Lynn Davis, modern views of ancient treasures
Lynn Davis is considered one of the most refined photographers on the American scene. All her photos are centred on the epiphany of places sacred to humanity: monumental tombs in the middle of the desert, temples rising up like stalagmites from the plains, and hieratic figures emerging from the mountains. These are the images that the photographer prefers today in her constant search for a place “outside time”, one that can transmit to humanity - today as much as yesterday - a sense of the absolute.
FUTAGAWA Yukio（二川 幸夫 Japanese, 1932-2013）
Rural Houses of Japan 日本の民家 1955
Acclaimed Japanese architectural photographer and founder of Global Architecture (GA) magazine Yukio Futagawa died on March 5, 2013, at the age of 80.
Futagawa spent his 60-year career as a photographer, editor, and publisher, depicting and interpreting the architecture and culture of Japan, as well as the architecture of leading designers from other countries. He worked with many renowned architects and historians, including Christian Norberg-Schultz, Philip Johnson, and Kenneth Frampton. via
Negatives from the razing of the Federal Building, 1965, by Vivian Maier. Photo via ChicagoGeek/Flickr.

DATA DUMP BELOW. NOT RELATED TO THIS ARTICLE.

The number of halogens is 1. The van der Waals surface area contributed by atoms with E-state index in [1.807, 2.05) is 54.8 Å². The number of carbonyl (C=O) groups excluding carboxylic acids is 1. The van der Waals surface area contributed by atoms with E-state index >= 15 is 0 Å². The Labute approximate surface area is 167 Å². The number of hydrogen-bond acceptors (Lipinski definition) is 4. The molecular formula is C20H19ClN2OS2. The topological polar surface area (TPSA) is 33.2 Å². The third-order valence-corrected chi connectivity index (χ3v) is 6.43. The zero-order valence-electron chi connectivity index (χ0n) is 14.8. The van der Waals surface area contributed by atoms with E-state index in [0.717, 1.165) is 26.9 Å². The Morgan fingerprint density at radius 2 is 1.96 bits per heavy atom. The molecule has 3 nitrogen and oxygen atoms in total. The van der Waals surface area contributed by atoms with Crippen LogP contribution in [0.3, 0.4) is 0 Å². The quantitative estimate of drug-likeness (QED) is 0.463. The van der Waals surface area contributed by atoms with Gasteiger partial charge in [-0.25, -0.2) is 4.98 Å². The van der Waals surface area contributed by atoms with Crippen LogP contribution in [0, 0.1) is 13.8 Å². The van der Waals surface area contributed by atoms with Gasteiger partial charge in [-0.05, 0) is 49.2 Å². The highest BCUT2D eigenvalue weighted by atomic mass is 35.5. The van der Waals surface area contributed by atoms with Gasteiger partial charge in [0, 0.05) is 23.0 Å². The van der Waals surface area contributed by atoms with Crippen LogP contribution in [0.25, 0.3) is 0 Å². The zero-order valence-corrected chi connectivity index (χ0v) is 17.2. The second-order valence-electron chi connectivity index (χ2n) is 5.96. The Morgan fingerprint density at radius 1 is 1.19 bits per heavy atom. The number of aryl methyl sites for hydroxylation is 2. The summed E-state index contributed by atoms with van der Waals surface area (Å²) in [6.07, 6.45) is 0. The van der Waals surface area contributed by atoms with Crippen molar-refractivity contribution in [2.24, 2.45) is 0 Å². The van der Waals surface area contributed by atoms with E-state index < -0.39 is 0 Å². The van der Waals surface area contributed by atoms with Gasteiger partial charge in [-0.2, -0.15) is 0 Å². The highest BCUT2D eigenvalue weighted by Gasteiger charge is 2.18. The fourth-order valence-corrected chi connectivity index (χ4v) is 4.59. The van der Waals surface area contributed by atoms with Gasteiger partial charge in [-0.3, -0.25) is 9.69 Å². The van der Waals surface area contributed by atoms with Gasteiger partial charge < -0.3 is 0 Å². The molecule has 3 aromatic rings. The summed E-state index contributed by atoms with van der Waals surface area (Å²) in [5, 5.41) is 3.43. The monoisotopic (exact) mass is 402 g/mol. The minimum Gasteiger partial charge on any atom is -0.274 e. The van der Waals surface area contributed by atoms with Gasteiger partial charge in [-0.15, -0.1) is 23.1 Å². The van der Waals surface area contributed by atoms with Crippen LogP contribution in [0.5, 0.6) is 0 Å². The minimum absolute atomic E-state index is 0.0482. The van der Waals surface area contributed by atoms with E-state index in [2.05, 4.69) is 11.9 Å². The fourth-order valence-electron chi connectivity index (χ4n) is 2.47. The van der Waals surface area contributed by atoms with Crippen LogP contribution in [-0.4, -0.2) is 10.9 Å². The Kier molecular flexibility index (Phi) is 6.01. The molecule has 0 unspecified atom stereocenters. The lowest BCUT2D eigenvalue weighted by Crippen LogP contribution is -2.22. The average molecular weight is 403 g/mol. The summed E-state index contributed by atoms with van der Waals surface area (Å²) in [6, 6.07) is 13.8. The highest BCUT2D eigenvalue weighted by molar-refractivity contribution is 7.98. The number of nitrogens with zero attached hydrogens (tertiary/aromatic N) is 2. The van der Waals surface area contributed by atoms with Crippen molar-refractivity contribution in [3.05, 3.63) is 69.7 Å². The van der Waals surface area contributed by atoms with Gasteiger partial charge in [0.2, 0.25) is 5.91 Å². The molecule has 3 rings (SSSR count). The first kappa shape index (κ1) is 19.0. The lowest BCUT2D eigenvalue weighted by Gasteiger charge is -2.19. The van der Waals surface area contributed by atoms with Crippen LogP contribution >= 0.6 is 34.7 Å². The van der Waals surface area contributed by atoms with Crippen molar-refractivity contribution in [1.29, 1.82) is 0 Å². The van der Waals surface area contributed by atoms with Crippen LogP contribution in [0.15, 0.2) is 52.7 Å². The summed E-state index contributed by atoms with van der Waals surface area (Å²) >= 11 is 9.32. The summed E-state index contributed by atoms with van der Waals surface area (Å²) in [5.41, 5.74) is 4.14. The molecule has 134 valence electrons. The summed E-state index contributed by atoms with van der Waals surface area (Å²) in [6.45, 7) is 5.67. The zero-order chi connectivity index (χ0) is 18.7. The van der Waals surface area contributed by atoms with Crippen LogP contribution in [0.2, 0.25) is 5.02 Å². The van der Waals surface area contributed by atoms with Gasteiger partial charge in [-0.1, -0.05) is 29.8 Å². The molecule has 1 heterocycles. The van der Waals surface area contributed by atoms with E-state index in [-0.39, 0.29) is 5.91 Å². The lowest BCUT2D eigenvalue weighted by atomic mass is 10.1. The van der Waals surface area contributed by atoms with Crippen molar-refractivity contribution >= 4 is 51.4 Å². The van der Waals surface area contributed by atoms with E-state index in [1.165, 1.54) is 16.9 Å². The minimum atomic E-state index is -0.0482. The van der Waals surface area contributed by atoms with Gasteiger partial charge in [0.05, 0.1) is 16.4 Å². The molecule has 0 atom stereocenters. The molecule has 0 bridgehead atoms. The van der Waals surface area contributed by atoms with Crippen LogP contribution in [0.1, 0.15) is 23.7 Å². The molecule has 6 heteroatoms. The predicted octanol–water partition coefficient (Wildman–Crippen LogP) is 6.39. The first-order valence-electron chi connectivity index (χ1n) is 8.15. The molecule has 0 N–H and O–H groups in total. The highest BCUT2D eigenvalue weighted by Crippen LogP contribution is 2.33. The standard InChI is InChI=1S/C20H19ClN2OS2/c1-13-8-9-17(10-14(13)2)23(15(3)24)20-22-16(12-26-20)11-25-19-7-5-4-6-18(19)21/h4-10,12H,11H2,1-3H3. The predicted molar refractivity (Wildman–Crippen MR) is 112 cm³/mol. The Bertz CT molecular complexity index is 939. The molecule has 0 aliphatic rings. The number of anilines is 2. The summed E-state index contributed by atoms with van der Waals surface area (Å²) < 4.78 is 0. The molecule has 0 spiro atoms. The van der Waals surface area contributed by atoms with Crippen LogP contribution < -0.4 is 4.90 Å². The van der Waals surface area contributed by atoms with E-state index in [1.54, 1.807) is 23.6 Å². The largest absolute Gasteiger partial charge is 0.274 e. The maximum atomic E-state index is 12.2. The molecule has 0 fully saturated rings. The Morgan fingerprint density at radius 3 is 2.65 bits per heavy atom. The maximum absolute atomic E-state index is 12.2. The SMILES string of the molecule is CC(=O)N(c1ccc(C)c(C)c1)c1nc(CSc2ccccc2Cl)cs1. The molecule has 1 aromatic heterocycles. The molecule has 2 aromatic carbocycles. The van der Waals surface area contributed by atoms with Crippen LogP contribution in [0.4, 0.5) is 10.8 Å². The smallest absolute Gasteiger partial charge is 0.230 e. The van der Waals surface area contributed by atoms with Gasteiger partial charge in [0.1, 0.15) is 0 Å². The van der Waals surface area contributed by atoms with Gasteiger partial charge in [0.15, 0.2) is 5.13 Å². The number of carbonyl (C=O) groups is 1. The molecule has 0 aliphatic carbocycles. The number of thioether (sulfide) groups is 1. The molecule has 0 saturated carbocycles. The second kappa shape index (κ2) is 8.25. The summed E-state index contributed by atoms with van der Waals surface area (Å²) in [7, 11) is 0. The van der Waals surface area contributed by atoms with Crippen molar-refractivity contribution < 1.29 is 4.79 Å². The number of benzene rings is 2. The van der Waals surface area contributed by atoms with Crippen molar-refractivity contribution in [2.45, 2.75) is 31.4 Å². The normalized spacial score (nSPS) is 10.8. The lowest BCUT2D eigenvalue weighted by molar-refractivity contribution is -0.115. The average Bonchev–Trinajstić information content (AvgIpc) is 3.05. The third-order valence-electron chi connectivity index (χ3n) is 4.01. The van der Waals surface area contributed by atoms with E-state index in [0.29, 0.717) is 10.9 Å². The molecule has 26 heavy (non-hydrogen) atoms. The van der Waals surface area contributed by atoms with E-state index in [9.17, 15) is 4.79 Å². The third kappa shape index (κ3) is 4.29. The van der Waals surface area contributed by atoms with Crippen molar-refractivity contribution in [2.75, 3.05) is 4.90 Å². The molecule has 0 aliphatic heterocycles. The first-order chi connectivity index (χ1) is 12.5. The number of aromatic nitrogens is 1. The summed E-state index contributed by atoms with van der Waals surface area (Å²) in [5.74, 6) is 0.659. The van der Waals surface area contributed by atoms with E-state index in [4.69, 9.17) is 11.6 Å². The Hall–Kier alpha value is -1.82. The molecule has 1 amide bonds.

OMEGA SUITES (1991-1998), THE ARCHITECTURE OF CAPITAL PUNISHMENT, BY LUCINDA DEVLIN via Socks Studio
Lucinda Devlin started in 1991 a series of photographs of gas chambers, injection rooms, electric chairs, and death row cells in the rural United States’ penitentiaries, entitled “The Omega Suites“, after the last letter of the Greek alphabet as an allusion to the finality of execution.
The purpose of this photographs is not to bring an ethical view upon the issue of death penalty in the States, but to focus on the environment where the process of capital punishment takes place.
“My personal view of the role of capital punishment in our society is not an issue in these photographs” states Devlin. “Rather, I have attempted to let the environments themselves communicate directly with viewers.”
The architectures of isolation, the sanitized chambers of life privation, are captured with Hasselblad cameras through long exposures, resulting in clinically sterile images.
Dezeen: The ghost town depicted in these images by photographer Tim Van de Velde is a replica that Belgian artist Gert Robijns built to recreate part of the village he grew up in
Anderson photographed men who called to her or whistled her on the street. In her artist statement she writes about one experience,
“As I walked along Houston Street with my fully automated Nikon. I felt armed, ready. I passed a man who muttered ‘Wanna fuck?’ This was standard technique: the female passes and the male strikes at the last possible moment forcing the woman to backtrack if she should dare to object. I wheeled around, furious. ‘Did you say that?’ He looked around surprised, then defiant ‘Yeah, so what the fuck if I did?’ I raised my Nikon, took aim began to focus. His eyes darted back and forth, an undercover cop? CLICK.”
Anderson takes the power from her male pursuers, allowing them nothing more than the momentary fear that their depravity has just been captured in a picture.